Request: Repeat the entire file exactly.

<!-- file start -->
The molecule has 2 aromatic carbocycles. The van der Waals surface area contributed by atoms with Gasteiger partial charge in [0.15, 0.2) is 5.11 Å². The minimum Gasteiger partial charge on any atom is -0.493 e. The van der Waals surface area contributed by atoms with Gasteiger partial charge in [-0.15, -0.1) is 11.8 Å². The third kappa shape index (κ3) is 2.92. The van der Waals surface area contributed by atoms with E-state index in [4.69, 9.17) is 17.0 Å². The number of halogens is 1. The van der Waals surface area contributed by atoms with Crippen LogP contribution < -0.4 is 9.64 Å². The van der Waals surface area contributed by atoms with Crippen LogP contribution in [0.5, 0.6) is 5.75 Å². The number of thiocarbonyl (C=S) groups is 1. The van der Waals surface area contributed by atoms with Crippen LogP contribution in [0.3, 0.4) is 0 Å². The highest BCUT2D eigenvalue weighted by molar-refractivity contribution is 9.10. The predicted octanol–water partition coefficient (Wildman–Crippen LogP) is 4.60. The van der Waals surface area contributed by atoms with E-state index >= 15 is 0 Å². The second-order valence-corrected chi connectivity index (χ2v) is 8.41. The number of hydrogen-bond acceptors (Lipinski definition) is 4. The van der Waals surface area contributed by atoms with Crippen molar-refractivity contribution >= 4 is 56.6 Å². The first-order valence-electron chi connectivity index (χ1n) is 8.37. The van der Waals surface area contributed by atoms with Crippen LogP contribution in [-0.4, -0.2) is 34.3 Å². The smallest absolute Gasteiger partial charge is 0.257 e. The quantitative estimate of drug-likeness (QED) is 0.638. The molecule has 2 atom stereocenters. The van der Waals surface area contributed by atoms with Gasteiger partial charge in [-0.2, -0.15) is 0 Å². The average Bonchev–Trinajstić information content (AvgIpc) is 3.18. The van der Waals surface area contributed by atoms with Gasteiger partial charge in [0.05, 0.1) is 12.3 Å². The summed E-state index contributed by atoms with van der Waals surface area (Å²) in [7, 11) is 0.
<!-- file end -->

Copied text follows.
The molecule has 2 aromatic carbocycles. The van der Waals surface area contributed by atoms with Gasteiger partial charge in [0.15, 0.2) is 5.11 Å². The minimum Gasteiger partial charge on any atom is -0.493 e. The van der Waals surface area contributed by atoms with Gasteiger partial charge in [-0.15, -0.1) is 11.8 Å². The third kappa shape index (κ3) is 2.92. The van der Waals surface area contributed by atoms with E-state index in [4.69, 9.17) is 17.0 Å². The number of halogens is 1. The van der Waals surface area contributed by atoms with Crippen LogP contribution < -0.4 is 9.64 Å². The van der Waals surface area contributed by atoms with Crippen LogP contribution in [0.5, 0.6) is 5.75 Å². The number of thiocarbonyl (C=S) groups is 1. The van der Waals surface area contributed by atoms with Crippen LogP contribution in [0.3, 0.4) is 0 Å². The highest BCUT2D eigenvalue weighted by molar-refractivity contribution is 9.10. The predicted octanol–water partition coefficient (Wildman–Crippen LogP) is 4.60. The van der Waals surface area contributed by atoms with E-state index >= 15 is 0 Å². The second-order valence-corrected chi connectivity index (χ2v) is 8.41. The number of hydrogen-bond acceptors (Lipinski definition) is 4. The van der Waals surface area contributed by atoms with Crippen molar-refractivity contribution >= 4 is 56.6 Å². The first-order valence-electron chi connectivity index (χ1n) is 8.37. The van der Waals surface area contributed by atoms with Crippen LogP contribution in [-0.4, -0.2) is 34.3 Å². The smallest absolute Gasteiger partial charge is 0.257 e. The quantitative estimate of drug-likeness (QED) is 0.638. The molecule has 2 atom stereocenters. The van der Waals surface area contributed by atoms with Gasteiger partial charge in [-0.2, -0.15) is 0 Å². The average Bonchev–Trinajstić information content (AvgIpc) is 3.18. The van der Waals surface area contributed by atoms with Gasteiger partial charge in [0.05, 0.1) is 12.3 Å². The summed E-state index contributed by atoms with van der Waals surface area (Å²) in [7, 11) is 0.